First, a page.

Today's Environmental News in New York
With procedural deadlines looming for the state to act on whether to allow natural gas hydrofracking, a key health review of the controversial drilling technique is going to take longer, state Health Department Commissioner Nirav Shah said Tuesday.
The state’s top health regulator signaled Tuesday he needs more time to complete his review of large-scale hydraulic fracturing, but the head of the Department of Environmental Conservation said a final decision on fracking may be weeks — not months — away.
Dueling pro and anti fracking filmmakers held screenings and promotions for their films, as they await a decision by Governor Cuomo on whether fracking will go forward in New York. That could come by the end of the month.
A fast-approaching deadline for the state’s review of shale-gas drilling drew a flurry of activity Monday at the state Capitol as Gov. Andrew Cuomo’s administration continues to weigh whether to allow large-scale hydraulic fracturing upstate.
The long-running debate over whether or not New York State should allow hydraulic fracturing is picking up steam these days as another deadline is looming later this month on completing new rules that would govern the practice.
It is in Oxford, and other rural communities in New York state, that the most hard-fought regional environmental battle of this generation is playing out - whether to allow the contentious form of natural gas drilling, known as hydraulic fracturing.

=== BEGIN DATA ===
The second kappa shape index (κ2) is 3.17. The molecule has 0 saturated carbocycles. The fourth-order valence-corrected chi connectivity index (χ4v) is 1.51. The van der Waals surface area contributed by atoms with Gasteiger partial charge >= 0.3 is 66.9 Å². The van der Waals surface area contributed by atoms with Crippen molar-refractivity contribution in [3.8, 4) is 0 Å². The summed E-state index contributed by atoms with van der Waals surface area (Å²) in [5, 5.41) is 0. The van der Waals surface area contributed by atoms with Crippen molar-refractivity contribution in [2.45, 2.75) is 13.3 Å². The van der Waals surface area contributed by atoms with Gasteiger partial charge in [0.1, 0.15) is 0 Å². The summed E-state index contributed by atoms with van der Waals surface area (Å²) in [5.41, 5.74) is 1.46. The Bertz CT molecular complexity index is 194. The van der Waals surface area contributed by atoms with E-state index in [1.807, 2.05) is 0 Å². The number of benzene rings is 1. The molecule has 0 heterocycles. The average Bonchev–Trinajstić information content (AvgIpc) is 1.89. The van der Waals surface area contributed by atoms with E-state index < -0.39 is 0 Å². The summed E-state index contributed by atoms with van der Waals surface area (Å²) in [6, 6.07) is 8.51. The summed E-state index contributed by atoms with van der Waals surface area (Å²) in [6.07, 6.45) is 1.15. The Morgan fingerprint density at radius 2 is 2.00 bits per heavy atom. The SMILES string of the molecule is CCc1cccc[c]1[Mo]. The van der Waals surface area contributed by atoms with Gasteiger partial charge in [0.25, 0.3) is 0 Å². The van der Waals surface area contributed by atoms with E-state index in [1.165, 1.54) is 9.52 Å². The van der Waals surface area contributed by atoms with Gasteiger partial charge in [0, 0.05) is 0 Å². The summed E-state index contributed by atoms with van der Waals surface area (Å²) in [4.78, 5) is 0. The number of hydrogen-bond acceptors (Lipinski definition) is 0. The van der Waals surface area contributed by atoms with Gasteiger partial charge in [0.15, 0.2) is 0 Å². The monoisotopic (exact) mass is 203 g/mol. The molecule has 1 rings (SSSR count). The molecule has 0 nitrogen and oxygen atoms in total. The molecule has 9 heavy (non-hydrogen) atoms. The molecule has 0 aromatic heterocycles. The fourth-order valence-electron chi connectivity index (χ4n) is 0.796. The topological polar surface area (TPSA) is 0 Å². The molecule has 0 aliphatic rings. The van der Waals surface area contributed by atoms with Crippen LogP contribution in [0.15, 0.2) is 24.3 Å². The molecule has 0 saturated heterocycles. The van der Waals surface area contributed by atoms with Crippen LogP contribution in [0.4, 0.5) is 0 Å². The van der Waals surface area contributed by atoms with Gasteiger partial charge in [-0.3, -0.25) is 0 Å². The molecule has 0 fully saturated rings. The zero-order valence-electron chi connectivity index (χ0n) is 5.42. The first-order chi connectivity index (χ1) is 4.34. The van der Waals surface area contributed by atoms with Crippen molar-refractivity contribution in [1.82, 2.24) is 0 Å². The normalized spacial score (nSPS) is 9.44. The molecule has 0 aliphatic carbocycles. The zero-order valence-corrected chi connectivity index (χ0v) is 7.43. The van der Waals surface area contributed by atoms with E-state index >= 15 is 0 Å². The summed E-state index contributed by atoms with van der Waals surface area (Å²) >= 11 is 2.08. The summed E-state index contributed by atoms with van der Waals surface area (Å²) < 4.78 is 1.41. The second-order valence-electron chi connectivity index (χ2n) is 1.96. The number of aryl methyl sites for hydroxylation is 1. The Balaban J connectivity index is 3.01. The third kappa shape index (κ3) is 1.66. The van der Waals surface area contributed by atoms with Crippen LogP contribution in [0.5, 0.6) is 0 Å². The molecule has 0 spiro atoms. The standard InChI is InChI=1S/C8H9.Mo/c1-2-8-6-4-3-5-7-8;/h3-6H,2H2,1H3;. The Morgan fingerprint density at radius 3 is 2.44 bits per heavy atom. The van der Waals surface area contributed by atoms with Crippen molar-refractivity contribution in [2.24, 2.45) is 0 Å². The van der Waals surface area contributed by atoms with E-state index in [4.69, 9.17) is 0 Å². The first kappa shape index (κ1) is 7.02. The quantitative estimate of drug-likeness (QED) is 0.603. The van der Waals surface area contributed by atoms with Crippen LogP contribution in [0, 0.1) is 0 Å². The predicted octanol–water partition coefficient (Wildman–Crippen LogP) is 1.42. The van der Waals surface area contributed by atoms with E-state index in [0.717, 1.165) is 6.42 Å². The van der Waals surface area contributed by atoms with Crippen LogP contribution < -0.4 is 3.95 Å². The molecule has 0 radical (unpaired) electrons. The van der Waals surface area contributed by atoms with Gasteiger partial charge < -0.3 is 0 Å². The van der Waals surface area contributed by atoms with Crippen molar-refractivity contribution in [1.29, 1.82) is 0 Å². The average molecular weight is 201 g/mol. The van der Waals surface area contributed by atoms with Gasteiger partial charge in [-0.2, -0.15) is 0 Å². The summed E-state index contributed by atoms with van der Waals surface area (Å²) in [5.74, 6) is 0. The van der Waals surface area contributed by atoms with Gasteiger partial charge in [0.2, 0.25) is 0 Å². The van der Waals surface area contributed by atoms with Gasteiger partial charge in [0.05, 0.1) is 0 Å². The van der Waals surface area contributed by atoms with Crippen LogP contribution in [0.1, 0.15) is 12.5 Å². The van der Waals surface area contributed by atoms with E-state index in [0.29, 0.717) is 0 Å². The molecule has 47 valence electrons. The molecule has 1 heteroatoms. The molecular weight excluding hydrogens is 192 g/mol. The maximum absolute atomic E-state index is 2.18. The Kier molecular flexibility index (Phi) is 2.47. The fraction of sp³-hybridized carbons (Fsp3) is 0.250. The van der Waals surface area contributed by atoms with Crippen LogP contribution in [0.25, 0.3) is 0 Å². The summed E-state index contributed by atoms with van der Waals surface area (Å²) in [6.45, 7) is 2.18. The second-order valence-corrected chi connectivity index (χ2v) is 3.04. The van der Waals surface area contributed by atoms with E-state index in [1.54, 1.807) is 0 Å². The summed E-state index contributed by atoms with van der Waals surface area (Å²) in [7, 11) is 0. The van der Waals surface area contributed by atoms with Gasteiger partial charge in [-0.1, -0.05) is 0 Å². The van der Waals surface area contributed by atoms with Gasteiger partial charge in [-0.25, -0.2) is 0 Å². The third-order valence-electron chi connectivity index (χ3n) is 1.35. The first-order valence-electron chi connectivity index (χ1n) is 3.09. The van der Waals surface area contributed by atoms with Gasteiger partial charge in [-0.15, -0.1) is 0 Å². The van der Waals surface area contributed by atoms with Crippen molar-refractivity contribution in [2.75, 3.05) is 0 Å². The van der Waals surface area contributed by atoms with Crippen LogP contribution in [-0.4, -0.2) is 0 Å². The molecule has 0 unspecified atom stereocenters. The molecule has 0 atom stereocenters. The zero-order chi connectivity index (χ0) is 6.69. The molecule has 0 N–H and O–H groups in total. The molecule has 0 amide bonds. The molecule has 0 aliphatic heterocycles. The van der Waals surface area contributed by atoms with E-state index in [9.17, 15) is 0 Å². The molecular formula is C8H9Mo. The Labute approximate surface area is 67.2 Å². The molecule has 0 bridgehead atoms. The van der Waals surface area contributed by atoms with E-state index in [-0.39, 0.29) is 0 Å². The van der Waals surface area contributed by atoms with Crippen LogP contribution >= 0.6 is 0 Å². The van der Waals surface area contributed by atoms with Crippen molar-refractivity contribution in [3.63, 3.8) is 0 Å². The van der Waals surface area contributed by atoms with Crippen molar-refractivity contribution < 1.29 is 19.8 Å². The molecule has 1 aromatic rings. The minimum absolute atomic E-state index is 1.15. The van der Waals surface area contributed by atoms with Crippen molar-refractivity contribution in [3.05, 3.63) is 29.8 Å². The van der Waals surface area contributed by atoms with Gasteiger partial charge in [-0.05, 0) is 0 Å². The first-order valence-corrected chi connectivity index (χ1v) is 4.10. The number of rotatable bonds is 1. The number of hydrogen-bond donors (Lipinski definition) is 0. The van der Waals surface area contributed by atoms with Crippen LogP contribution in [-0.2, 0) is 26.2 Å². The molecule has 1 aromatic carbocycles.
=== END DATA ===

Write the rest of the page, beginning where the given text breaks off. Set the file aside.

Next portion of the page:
The Niagara Falls Water Board hired a professional lobbyist in Albany to help it explore the possibility of treating wastewater from natural gas drilling sites while the debate was playing out in the public.
The signs at the natural gas rally were direct. “Release fracking for jobs,” the hand-written placard read. Union members wanted to raise their voice in what has developed into one of the most contentious issues in New York.
Environmentalists are hailing a nine-state agreement to cut Northeast carbon emissions almost in half within seven years, as states participating in a Regional Greenhouse Gas Initiative announced plans recently to reduce such pollution 45 percent by 2020.
Gov. Cuomo has a chance to protect New Yorkers by maintaining the moratorium on fracking until a full and independent health impacts assessment has been released and reviewed. But to date the governor’s track record is not promising.
When Terry Pegula appeared before the Western New York legislative delegation 15 months ago to make a pitch for hydraulic fracturing, his audience agreed few others were better versed in the controversial subject.
The state Department of Environmental Conservation may miss a critical deadline for finalizing hydraulic fracturing regulations later this month as it waits for a health review of the drilling method to be completed.
The nation's first greenhouse gas control program, which includes New York, is being changed to further cut greenhouse gas emissions from power plants while not making electrical bills shoot up.
The 30-year life expectancy on the cap over the Love Canal Superfund site expired five years ago. Let’s not let the lessons learned expire with it. New York’s health and well-being are at stake.
Might New York state finally get the green light to drill the Marcellus Shale for natural gas? Brad Gill thinks so.
No stranger to the anti-hydrofracking movement, Binghamton Mayor Matthew T. Ryan has railed against natural gas drilling at rallies, in news conferences at City Hall and on national radio programs.
Sign up for email alerts: